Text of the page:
Skip to content

US Justice Department cracking down on unruly air passengers

Nov. 25, 2021
4 min read
Attorney General Merrick Garland listens during a news conference over ransomware cyberattacks, at the Department of Justice, in Washington, DC on November 8, 2021.
US Justice Department cracking down on unruly air passengers
This post contains references to products from one or more of our advertisers. We may receive compensation when you click on links to those products. Terms apply to the offers listed on this page. For an explanation of our Advertising Policy, visit this page.

The U.S. Justice Department is cracking down on unruly airline passengers as attacks on flight attendants and other airline workers have intensified.

U.S. Attorney General Merrick B. Garland announced Wednesday, Nov. 24, that he's directed staff at the Department of Justice to prioritize the prosecution of federal crimes committed on planes and at airports.

Want more airline-specific news? Sign up for TPG’s free new biweekly Aviation newsletter

Sign up for our daily newsletter

That should give law enforcement more power and resources to investigate and prosecute crimes committed in the air.

The union for flight attendants - the Association of Flight Attendants-CWA (AFA) - surveyed its members in September and found that 85% of flight attendants reported they have dealt with unruly passengers.

A fifth of those surveyed said they’ve encountered physical violence on aircraft.

Related: 85% of flight attendants say they’ve dealt with unruly passengers this year

In a statement issued during the busy Thanksgiving travel week, Attorney General Garland wrote:

“Passengers who assault, intimidate or threaten violence against flight crews and flight attendants do more than harm those employees; they prevent the performance of critical duties that help ensure safe air travel. Similarly, when passengers commit violent acts against other passengers in the close confines of a commercial aircraft, the conduct endangers everyone aboard.”

Henry Harteveldt, a travel industry analyst and president of Atmosphere Research, told TPG, "It's about time that action is taken against these criminals."

JohnnyJet founder and editor-in-chief, John E. DiScala, (aka Johnny Jet), had a similar take telling TPG, “It’s about time. In addition, they need to create an airline no-fly list, so if a 'turkey' causes problems on one airline, they can’t book a return ticket on another.”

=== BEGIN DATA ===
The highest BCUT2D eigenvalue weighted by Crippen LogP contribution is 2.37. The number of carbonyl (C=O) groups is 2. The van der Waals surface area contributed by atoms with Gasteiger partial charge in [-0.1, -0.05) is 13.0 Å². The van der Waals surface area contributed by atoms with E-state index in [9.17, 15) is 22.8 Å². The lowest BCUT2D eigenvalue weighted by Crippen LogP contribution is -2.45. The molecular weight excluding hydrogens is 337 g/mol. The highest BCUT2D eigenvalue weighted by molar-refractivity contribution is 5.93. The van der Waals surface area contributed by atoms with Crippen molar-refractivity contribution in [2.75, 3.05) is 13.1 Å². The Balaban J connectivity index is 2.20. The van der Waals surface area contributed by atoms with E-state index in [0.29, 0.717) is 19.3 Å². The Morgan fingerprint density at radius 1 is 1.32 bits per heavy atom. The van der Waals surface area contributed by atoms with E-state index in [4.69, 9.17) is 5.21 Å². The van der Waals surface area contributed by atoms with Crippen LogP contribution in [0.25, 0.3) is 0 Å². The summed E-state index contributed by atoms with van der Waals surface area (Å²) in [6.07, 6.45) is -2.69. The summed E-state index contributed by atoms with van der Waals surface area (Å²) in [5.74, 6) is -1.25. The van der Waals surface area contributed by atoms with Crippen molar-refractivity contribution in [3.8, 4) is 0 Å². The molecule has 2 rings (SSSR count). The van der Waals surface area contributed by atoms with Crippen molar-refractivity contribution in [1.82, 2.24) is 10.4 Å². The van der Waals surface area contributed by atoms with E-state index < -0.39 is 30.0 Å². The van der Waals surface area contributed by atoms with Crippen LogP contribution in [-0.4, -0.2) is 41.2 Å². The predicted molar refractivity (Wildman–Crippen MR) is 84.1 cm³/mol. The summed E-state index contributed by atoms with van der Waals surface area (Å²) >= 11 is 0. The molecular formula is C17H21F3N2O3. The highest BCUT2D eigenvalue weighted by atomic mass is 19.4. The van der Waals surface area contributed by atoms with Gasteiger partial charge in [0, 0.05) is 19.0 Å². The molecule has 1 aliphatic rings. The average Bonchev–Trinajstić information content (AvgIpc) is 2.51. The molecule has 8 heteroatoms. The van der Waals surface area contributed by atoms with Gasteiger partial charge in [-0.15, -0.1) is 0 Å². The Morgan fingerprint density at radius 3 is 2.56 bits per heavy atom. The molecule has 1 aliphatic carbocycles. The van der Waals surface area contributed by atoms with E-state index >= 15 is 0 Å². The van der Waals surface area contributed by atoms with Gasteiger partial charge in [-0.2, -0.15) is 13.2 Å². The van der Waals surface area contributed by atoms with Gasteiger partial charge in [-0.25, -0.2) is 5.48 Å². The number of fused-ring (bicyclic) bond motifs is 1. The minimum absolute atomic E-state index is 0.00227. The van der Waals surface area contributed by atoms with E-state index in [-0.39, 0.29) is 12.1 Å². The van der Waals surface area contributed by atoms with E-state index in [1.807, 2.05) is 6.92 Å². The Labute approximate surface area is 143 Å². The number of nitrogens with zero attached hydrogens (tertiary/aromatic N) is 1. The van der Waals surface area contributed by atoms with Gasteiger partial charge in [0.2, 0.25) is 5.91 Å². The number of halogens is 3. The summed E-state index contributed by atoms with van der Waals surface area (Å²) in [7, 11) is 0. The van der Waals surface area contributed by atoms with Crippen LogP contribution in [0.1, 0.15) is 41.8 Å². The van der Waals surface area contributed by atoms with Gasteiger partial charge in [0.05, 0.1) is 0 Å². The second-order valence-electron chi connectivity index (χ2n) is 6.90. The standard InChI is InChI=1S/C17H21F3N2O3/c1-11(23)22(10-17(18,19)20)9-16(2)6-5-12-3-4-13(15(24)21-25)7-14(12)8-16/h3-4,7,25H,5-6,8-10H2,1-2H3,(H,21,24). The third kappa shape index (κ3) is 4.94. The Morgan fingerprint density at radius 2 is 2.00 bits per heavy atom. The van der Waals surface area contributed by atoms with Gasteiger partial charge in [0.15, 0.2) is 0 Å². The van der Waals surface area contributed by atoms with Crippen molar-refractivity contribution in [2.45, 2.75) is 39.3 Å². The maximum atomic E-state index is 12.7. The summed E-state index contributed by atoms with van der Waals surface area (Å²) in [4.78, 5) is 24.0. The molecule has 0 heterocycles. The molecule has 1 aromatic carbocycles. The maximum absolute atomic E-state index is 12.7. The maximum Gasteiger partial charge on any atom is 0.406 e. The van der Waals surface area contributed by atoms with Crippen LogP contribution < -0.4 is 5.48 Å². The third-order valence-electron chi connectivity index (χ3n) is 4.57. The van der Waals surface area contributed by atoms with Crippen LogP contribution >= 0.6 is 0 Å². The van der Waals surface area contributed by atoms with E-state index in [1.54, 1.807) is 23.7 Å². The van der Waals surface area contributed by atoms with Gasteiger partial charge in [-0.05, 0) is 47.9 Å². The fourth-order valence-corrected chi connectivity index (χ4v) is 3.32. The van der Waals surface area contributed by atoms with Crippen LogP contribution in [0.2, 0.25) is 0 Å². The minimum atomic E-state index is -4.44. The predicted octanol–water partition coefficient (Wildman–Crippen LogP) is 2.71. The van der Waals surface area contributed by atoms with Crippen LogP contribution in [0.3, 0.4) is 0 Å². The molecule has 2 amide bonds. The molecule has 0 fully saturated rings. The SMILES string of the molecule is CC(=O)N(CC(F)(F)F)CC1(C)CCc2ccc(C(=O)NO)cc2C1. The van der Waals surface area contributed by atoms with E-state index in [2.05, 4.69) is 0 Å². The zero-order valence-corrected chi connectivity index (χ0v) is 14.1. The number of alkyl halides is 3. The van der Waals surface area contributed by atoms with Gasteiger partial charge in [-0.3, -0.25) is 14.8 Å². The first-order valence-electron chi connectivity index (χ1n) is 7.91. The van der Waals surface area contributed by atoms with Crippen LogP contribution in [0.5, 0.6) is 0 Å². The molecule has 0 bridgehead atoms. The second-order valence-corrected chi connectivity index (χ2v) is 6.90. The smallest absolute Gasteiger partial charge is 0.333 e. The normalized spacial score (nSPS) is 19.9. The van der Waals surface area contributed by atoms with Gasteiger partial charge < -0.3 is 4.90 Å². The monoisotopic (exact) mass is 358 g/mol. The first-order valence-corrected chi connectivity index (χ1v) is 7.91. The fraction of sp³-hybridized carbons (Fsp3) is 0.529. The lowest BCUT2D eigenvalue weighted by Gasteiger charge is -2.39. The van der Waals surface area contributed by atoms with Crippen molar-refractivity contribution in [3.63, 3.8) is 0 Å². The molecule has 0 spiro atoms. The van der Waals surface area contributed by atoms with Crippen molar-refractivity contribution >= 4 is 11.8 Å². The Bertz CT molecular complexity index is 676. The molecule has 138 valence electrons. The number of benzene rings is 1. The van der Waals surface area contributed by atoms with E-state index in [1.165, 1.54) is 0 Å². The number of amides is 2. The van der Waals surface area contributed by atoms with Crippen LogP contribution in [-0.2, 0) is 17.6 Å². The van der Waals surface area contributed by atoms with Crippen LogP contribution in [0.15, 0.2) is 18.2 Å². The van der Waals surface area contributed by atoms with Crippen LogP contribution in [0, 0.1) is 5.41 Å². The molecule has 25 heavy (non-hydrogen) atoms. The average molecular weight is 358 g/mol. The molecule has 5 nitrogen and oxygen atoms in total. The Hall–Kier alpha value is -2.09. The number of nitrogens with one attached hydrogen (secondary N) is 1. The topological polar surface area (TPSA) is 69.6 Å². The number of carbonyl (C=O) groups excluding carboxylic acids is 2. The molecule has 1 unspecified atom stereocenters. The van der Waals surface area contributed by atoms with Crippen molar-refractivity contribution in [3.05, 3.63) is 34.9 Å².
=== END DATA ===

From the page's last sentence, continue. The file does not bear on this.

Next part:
Related: FAA cracking down on unruly passengers

According to the Federal Aviation Administration (FAA), as of Nov. 23, 2021, there have been more than 5,300 incidents of unruly passengers, including more than 3,850 related to mask-wearing. The FAA has a zero-tolerance policy on bad behavior and can impose fines up to $37,000 per incident. The FAA has also referred at least 37 cases to the FBI for further investigation.

Harteveldt said, "There's no excuse for anyone to verbally or physically assault anyone on a plane, whether it's another passenger or crew member. Nor is there a reason for anyone to be verbally or physically abuse to people working at airports."

Brian Sumers is editor-at-large for travel site Skift. He told TPG, "It’s nice to see the government taking air rage seriously. Airline front-line workers have been complaining that more passengers than ever are failing to follow federal regulations. People drinking alcohol has been a major problem."

But Sumers also told me he's worried the crackdown won't be enough, "I wonder if this will be much of a deterrent. Most air rage is not planned in advance. People drink too much, or they’re having a bad day, or they’re stressed, and they lose it. When they fight with flight attendants, they aren’t thinking about prosecution. That’s only something that happens after the fact. Ideally, the industry and regulators will find a way to stop air rage before it starts."

Related: Air rage crisis: Congress gets an earful on unruly flyer incidents aboard US flights

Henry Harteveldt suggested the Justice Department taking action against unruly passengers might lead other passengers to think twice before they become abusive to airline workers in the future.

"I think we have reached the point where airlines would be justified to have passengers acknowledge they will adhere to a “code of conduct” as part of the check-in process," Harteveldt continued.

Harteveldt also told TPG:

"It's fair to say that none of us like to wear masks on planes, but it's now a federal requirement that we do so, and airlines are required to enforce that. It's clear some passengers feel that rather than accept this requirement, they feel entitled to dispute it. Perhaps they are frustrated by the aspects of air travel and wearing masks is the straw that breaks the proverbial camel's back that leads to these outbursts. It's not acceptable, and as a passenger, you have two choices: comply with the regulations, whether it's fastening your seatbelt or wearing a mask, or find another way to get from point A to point B."
Featured image by Attorney General Merrick Garland listens during a news conference over ransomware cyberattacks, at the Department of Justice, in Washington, DC on November 8, 2021. (Photo by OLIVIER DOULIERY/AFP via Getty Images)